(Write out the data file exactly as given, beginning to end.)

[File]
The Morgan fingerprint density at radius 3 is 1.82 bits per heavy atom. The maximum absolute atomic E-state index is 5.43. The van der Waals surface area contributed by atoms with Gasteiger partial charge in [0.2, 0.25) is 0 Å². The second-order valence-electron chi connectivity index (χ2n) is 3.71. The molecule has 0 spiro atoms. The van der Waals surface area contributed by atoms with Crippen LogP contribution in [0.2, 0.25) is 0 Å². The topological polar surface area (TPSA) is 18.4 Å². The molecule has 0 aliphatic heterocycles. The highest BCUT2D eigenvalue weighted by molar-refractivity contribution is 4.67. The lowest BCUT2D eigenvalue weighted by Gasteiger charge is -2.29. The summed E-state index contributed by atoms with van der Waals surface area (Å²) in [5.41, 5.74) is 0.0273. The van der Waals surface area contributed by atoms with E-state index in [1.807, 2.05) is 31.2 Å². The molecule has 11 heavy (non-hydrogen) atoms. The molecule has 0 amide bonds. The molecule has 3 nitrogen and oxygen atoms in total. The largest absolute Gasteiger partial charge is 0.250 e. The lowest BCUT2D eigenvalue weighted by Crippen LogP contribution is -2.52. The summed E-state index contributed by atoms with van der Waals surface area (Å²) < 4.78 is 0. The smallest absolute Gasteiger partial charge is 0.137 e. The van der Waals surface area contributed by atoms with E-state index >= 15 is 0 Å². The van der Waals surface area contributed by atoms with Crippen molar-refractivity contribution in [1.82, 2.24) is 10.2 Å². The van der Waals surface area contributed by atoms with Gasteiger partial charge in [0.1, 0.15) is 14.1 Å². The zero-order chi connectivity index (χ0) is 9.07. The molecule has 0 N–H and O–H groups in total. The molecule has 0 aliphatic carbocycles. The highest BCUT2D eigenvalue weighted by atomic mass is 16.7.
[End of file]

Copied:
The Morgan fingerprint density at radius 3 is 1.82 bits per heavy atom. The maximum absolute atomic E-state index is 5.43. The van der Waals surface area contributed by atoms with Gasteiger partial charge in [0.2, 0.25) is 0 Å². The second-order valence-electron chi connectivity index (χ2n) is 3.71. The molecule has 0 spiro atoms. The van der Waals surface area contributed by atoms with Crippen LogP contribution in [0.2, 0.25) is 0 Å². The topological polar surface area (TPSA) is 18.4 Å². The molecule has 0 aliphatic heterocycles. The highest BCUT2D eigenvalue weighted by molar-refractivity contribution is 4.67. The lowest BCUT2D eigenvalue weighted by Gasteiger charge is -2.29. The summed E-state index contributed by atoms with van der Waals surface area (Å²) in [5.41, 5.74) is 0.0273. The van der Waals surface area contributed by atoms with E-state index in [1.807, 2.05) is 31.2 Å². The molecule has 11 heavy (non-hydrogen) atoms. The molecule has 0 amide bonds. The molecule has 3 nitrogen and oxygen atoms in total. The largest absolute Gasteiger partial charge is 0.250 e. The lowest BCUT2D eigenvalue weighted by Crippen LogP contribution is -2.52. The summed E-state index contributed by atoms with van der Waals surface area (Å²) < 4.78 is 0. The smallest absolute Gasteiger partial charge is 0.137 e. The van der Waals surface area contributed by atoms with E-state index >= 15 is 0 Å². The van der Waals surface area contributed by atoms with Crippen molar-refractivity contribution in [1.82, 2.24) is 10.2 Å². The van der Waals surface area contributed by atoms with Gasteiger partial charge in [0.1, 0.15) is 14.1 Å². The zero-order chi connectivity index (χ0) is 9.07. The molecule has 0 N–H and O–H groups in total. The molecule has 0 aliphatic carbocycles. The highest BCUT2D eigenvalue weighted by atomic mass is 16.7.